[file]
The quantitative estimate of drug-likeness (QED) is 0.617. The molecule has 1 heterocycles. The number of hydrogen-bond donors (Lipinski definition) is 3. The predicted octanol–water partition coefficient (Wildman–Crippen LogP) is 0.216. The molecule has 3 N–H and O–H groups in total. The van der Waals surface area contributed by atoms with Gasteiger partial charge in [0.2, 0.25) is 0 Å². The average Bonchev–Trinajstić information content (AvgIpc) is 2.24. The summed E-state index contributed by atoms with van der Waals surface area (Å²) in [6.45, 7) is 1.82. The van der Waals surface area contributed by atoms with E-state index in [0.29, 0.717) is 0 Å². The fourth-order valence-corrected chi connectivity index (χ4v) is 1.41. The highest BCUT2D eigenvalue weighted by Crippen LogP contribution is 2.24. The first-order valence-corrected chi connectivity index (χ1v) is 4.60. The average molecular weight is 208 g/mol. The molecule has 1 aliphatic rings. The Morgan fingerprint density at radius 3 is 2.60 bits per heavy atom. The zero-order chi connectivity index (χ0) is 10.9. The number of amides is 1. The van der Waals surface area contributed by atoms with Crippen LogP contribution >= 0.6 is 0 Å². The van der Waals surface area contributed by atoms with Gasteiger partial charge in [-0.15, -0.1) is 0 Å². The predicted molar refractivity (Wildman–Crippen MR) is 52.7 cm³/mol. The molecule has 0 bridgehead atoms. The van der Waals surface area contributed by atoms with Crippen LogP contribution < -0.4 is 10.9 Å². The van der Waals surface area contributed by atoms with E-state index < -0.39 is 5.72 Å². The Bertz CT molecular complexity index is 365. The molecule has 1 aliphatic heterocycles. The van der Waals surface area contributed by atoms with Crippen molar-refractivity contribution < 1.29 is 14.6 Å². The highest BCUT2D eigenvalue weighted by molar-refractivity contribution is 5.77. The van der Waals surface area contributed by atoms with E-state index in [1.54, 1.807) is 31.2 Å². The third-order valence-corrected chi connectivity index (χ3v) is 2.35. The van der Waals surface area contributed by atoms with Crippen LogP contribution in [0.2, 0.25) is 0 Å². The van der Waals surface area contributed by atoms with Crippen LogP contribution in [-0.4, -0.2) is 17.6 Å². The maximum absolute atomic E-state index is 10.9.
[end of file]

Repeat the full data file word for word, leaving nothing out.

The quantitative estimate of drug-likeness (QED) is 0.617. The molecule has 1 heterocycles. The number of hydrogen-bond donors (Lipinski definition) is 3. The predicted octanol–water partition coefficient (Wildman–Crippen LogP) is 0.216. The molecule has 3 N–H and O–H groups in total. The van der Waals surface area contributed by atoms with Gasteiger partial charge in [0.2, 0.25) is 0 Å². The average Bonchev–Trinajstić information content (AvgIpc) is 2.24. The summed E-state index contributed by atoms with van der Waals surface area (Å²) in [6.45, 7) is 1.82. The van der Waals surface area contributed by atoms with E-state index in [0.29, 0.717) is 0 Å². The fourth-order valence-corrected chi connectivity index (χ4v) is 1.41. The highest BCUT2D eigenvalue weighted by Crippen LogP contribution is 2.24. The first-order valence-corrected chi connectivity index (χ1v) is 4.60. The average molecular weight is 208 g/mol. The molecule has 1 aliphatic rings. The Morgan fingerprint density at radius 3 is 2.60 bits per heavy atom. The zero-order chi connectivity index (χ0) is 10.9. The number of amides is 1. The van der Waals surface area contributed by atoms with Crippen LogP contribution >= 0.6 is 0 Å². The van der Waals surface area contributed by atoms with Gasteiger partial charge in [-0.15, -0.1) is 0 Å². The predicted molar refractivity (Wildman–Crippen MR) is 52.7 cm³/mol. The molecule has 0 bridgehead atoms. The van der Waals surface area contributed by atoms with Crippen LogP contribution < -0.4 is 10.9 Å². The van der Waals surface area contributed by atoms with E-state index < -0.39 is 5.72 Å². The Bertz CT molecular complexity index is 365. The molecule has 1 aliphatic heterocycles. The van der Waals surface area contributed by atoms with Crippen molar-refractivity contribution < 1.29 is 14.6 Å². The highest BCUT2D eigenvalue weighted by molar-refractivity contribution is 5.77. The van der Waals surface area contributed by atoms with E-state index in [1.54, 1.807) is 31.2 Å². The third-order valence-corrected chi connectivity index (χ3v) is 2.35. The van der Waals surface area contributed by atoms with Crippen LogP contribution in [0.2, 0.25) is 0 Å². The van der Waals surface area contributed by atoms with Crippen LogP contribution in [-0.4, -0.2) is 17.6 Å². The maximum absolute atomic E-state index is 10.9.